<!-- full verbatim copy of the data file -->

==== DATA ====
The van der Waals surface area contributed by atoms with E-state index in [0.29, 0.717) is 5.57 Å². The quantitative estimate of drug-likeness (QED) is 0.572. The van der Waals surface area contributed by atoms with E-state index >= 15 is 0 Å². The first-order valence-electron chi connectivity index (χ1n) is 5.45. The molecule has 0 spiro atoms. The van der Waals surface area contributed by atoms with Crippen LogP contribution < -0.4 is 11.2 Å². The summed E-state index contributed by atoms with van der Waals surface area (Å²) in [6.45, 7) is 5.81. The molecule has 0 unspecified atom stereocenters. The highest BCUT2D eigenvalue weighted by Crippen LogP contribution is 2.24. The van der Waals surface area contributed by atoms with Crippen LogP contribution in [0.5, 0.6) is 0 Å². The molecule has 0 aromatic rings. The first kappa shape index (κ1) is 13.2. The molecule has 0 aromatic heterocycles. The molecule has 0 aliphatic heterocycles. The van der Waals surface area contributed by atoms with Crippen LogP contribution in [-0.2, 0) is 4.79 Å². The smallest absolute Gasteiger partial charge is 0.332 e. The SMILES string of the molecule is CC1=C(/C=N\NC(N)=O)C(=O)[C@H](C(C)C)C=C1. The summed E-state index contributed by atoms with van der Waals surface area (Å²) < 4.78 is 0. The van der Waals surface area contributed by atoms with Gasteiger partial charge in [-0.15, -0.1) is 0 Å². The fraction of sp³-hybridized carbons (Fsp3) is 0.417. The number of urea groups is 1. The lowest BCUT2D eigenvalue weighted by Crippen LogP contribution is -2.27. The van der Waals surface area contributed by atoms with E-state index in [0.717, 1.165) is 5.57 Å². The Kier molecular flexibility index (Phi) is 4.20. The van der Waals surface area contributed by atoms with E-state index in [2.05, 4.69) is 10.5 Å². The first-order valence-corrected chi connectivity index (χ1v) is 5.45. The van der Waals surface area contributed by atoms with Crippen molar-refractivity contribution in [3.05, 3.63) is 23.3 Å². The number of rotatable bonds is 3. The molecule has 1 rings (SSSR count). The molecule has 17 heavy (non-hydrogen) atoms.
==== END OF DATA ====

The van der Waals surface area contributed by atoms with E-state index in [0.29, 0.717) is 5.57 Å². The quantitative estimate of drug-likeness (QED) is 0.572. The van der Waals surface area contributed by atoms with E-state index >= 15 is 0 Å². The first-order valence-electron chi connectivity index (χ1n) is 5.45. The molecule has 0 spiro atoms. The van der Waals surface area contributed by atoms with Crippen LogP contribution < -0.4 is 11.2 Å². The summed E-state index contributed by atoms with van der Waals surface area (Å²) in [6.45, 7) is 5.81. The molecule has 0 unspecified atom stereocenters. The highest BCUT2D eigenvalue weighted by Crippen LogP contribution is 2.24. The van der Waals surface area contributed by atoms with Crippen LogP contribution in [0.5, 0.6) is 0 Å². The molecule has 0 aromatic rings. The first kappa shape index (κ1) is 13.2. The molecule has 0 aromatic heterocycles. The molecule has 0 aliphatic heterocycles. The van der Waals surface area contributed by atoms with Crippen LogP contribution in [-0.2, 0) is 4.79 Å². The smallest absolute Gasteiger partial charge is 0.332 e. The SMILES string of the molecule is CC1=C(/C=N\NC(N)=O)C(=O)[C@H](C(C)C)C=C1. The summed E-state index contributed by atoms with van der Waals surface area (Å²) < 4.78 is 0. The van der Waals surface area contributed by atoms with Gasteiger partial charge in [-0.15, -0.1) is 0 Å². The fraction of sp³-hybridized carbons (Fsp3) is 0.417. The number of urea groups is 1. The lowest BCUT2D eigenvalue weighted by Crippen LogP contribution is -2.27. The van der Waals surface area contributed by atoms with E-state index in [0.717, 1.165) is 5.57 Å². The Kier molecular flexibility index (Phi) is 4.20. The van der Waals surface area contributed by atoms with E-state index in [2.05, 4.69) is 10.5 Å². The first-order valence-corrected chi connectivity index (χ1v) is 5.45. The van der Waals surface area contributed by atoms with Crippen molar-refractivity contribution in [3.05, 3.63) is 23.3 Å². The number of rotatable bonds is 3. The molecule has 1 rings (SSSR count). The molecule has 17 heavy (non-hydrogen) atoms.